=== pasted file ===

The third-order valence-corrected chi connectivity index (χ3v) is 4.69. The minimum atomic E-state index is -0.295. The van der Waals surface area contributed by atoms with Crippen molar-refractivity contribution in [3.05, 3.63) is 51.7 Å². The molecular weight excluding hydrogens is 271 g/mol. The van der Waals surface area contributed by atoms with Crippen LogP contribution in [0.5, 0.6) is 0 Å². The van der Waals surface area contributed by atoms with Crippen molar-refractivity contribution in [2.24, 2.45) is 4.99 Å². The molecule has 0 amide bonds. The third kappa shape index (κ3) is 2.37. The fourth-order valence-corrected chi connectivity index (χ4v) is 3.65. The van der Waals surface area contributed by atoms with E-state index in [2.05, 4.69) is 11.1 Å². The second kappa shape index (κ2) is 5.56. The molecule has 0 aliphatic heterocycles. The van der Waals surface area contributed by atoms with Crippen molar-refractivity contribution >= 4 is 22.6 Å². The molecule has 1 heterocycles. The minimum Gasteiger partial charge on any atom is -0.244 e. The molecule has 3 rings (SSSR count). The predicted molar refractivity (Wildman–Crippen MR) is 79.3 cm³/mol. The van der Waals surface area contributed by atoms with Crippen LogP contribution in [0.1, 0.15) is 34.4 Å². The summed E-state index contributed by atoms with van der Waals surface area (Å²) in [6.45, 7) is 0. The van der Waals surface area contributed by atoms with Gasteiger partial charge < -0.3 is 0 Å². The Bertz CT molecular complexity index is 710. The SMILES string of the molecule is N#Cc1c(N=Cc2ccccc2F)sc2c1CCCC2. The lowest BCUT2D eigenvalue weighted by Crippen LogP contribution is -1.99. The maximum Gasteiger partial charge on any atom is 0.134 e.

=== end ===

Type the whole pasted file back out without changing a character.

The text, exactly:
The third-order valence-corrected chi connectivity index (χ3v) is 4.69. The minimum atomic E-state index is -0.295. The van der Waals surface area contributed by atoms with Crippen molar-refractivity contribution in [3.05, 3.63) is 51.7 Å². The molecular weight excluding hydrogens is 271 g/mol. The van der Waals surface area contributed by atoms with Crippen LogP contribution in [0.5, 0.6) is 0 Å². The van der Waals surface area contributed by atoms with Crippen molar-refractivity contribution in [2.24, 2.45) is 4.99 Å². The molecule has 0 amide bonds. The third kappa shape index (κ3) is 2.37. The fourth-order valence-corrected chi connectivity index (χ4v) is 3.65. The van der Waals surface area contributed by atoms with E-state index in [2.05, 4.69) is 11.1 Å². The second kappa shape index (κ2) is 5.56. The molecule has 0 aliphatic heterocycles. The van der Waals surface area contributed by atoms with Crippen molar-refractivity contribution >= 4 is 22.6 Å². The molecule has 1 heterocycles. The minimum Gasteiger partial charge on any atom is -0.244 e. The molecule has 3 rings (SSSR count). The predicted molar refractivity (Wildman–Crippen MR) is 79.3 cm³/mol. The van der Waals surface area contributed by atoms with Crippen LogP contribution in [0.1, 0.15) is 34.4 Å². The summed E-state index contributed by atoms with van der Waals surface area (Å²) in [6.45, 7) is 0. The van der Waals surface area contributed by atoms with Gasteiger partial charge < -0.3 is 0 Å². The Bertz CT molecular complexity index is 710. The SMILES string of the molecule is N#Cc1c(N=Cc2ccccc2F)sc2c1CCCC2. The lowest BCUT2D eigenvalue weighted by Crippen LogP contribution is -1.99. The maximum Gasteiger partial charge on any atom is 0.134 e.